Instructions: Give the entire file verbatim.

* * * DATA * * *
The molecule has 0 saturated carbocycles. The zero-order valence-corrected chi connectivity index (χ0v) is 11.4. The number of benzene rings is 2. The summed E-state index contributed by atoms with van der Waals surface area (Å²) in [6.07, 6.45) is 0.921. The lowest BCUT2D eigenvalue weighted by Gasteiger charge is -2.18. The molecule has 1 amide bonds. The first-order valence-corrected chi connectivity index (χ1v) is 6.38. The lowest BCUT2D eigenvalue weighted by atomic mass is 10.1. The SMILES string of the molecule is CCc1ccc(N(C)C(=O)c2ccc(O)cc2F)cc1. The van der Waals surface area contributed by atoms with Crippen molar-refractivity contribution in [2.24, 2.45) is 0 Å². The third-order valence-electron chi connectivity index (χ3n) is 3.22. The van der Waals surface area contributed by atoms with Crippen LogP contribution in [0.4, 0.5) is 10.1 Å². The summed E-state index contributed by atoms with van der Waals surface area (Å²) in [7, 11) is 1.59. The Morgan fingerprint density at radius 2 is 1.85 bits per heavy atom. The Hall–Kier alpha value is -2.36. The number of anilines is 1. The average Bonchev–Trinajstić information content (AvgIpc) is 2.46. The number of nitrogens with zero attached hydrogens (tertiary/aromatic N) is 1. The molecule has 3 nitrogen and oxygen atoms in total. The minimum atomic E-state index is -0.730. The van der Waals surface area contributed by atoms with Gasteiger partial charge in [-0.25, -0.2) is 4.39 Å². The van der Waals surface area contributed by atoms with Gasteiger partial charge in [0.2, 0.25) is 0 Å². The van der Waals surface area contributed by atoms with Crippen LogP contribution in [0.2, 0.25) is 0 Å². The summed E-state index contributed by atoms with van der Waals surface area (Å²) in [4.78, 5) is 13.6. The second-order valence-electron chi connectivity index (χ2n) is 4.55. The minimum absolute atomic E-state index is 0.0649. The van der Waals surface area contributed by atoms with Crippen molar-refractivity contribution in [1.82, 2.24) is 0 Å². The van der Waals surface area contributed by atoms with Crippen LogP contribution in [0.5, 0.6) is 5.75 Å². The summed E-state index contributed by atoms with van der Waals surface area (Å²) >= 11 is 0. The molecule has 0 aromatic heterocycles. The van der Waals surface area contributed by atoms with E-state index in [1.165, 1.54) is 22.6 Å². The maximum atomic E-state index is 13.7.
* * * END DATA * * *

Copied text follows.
The molecule has 0 saturated carbocycles. The zero-order valence-corrected chi connectivity index (χ0v) is 11.4. The number of benzene rings is 2. The summed E-state index contributed by atoms with van der Waals surface area (Å²) in [6.07, 6.45) is 0.921. The lowest BCUT2D eigenvalue weighted by Gasteiger charge is -2.18. The molecule has 1 amide bonds. The first-order valence-corrected chi connectivity index (χ1v) is 6.38. The lowest BCUT2D eigenvalue weighted by atomic mass is 10.1. The SMILES string of the molecule is CCc1ccc(N(C)C(=O)c2ccc(O)cc2F)cc1. The van der Waals surface area contributed by atoms with Crippen molar-refractivity contribution in [2.24, 2.45) is 0 Å². The third-order valence-electron chi connectivity index (χ3n) is 3.22. The van der Waals surface area contributed by atoms with Crippen LogP contribution in [0.4, 0.5) is 10.1 Å². The summed E-state index contributed by atoms with van der Waals surface area (Å²) in [7, 11) is 1.59. The Morgan fingerprint density at radius 2 is 1.85 bits per heavy atom. The Hall–Kier alpha value is -2.36. The number of anilines is 1. The average Bonchev–Trinajstić information content (AvgIpc) is 2.46. The number of nitrogens with zero attached hydrogens (tertiary/aromatic N) is 1. The molecule has 3 nitrogen and oxygen atoms in total. The minimum atomic E-state index is -0.730. The van der Waals surface area contributed by atoms with Gasteiger partial charge in [-0.25, -0.2) is 4.39 Å². The van der Waals surface area contributed by atoms with Gasteiger partial charge in [0.2, 0.25) is 0 Å². The van der Waals surface area contributed by atoms with Crippen LogP contribution in [0.2, 0.25) is 0 Å². The summed E-state index contributed by atoms with van der Waals surface area (Å²) in [4.78, 5) is 13.6. The second-order valence-electron chi connectivity index (χ2n) is 4.55. The minimum absolute atomic E-state index is 0.0649. The van der Waals surface area contributed by atoms with Crippen molar-refractivity contribution in [1.82, 2.24) is 0 Å². The van der Waals surface area contributed by atoms with Crippen LogP contribution in [0.5, 0.6) is 5.75 Å². The summed E-state index contributed by atoms with van der Waals surface area (Å²) >= 11 is 0. The molecule has 0 aromatic heterocycles. The van der Waals surface area contributed by atoms with E-state index in [1.165, 1.54) is 22.6 Å². The maximum atomic E-state index is 13.7.